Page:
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Old February 7, 2017, 05:43 AM   #9
Elton
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With a bright light, I found that some (most) of these are Berdan primers; Thanks! I think I have no use for these.

How often do you come across Berdan primed cases? This is a first time for me. I guess I lead a sheltered life...
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Old February 7, 2017, 12:02 PM   #10
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Berdan primed brass can be converted to Boxer, but the effort isn't worth it. It's much more than just punching one out and pressing another in, and some methods drilling and a "bushing"are used. Scrap bucket...
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Old February 7, 2017, 01:17 PM   #11
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Quote:
How often do you come across Berdan primed cases? This is a first time for me. I guess I lead a sheltered life...
Expect ALL European military ammo to be Berdan primed. Expect European commercial sporting ammo (not made for US sale) to be Berdan primed, and be pleasantly surprised if it isn't. and in this case, European includes Great Britain.

The ironic thing is that the Berdan system, used in Europe, was designed by an American, and the Boxer system used in the US was designed by a European (an Englishman if I remember right).

The only time reloading Berdan primed brass is sensible (and never cheap or easy) is when the ONLY source of brass is Berdan primed cases.

In any common caliber today, fired Berdan primed cases are good for scrap metal, only.

One fellow I knew years ago, was a brass rat, (all reloaders tend to be) but he was a less than well liked fellow, mostly because of his personality, and he wouldn't go shooting with us, but would zoom out to the range/shooting spot after we left to grab whatever was left on the ground.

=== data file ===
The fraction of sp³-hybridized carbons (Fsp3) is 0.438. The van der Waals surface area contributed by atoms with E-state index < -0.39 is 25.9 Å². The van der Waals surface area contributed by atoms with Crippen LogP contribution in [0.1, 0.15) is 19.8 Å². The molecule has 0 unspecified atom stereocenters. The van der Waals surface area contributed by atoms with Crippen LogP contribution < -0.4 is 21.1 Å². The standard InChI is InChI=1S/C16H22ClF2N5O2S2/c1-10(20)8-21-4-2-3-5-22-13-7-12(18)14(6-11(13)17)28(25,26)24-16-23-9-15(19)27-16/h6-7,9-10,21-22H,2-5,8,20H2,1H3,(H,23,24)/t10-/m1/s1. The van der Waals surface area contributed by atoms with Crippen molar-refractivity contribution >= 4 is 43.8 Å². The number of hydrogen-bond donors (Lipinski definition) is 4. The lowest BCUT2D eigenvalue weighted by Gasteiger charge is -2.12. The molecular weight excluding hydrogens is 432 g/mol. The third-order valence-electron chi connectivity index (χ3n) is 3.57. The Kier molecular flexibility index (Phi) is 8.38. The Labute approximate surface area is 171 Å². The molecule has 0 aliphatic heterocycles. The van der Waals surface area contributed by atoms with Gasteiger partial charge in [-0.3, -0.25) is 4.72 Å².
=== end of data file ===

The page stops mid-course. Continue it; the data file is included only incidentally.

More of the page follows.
One time we fired a couple hundred rounds of European milsurp ammo (Berdan primes) and one box of LC match (boxer primed), which we left. He apparently picked up one of the LC cases, and then scooped up all the rest of the brass.

A couple days later, he was in the gunshop, bitterly complaining about how he had broken several decapping pins on a "bad batch" of LC brass....

We just kept quiet, and smiled.

If the brass isn't US commercial, check it. even if it is, check it, off center flash holes (not unknown) can bend or break decapping pins, too!
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Old February 7, 2017, 06:55 PM   #12
Elton
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Thanks for the advice. I appreciate all of it.

Here's a picture of rounds picked up on a WW 1 battlefield. This picture inspires me. It looks like one round has no rifling on it.

Two lives spared.
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Old February 8, 2017, 11:29 AM   #13
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cool picture!

Most likely explanation for the one bullet being unrifled is that it was struck by the other while in an ammo belt or belt pouch, probably popping it out of the case when that happened.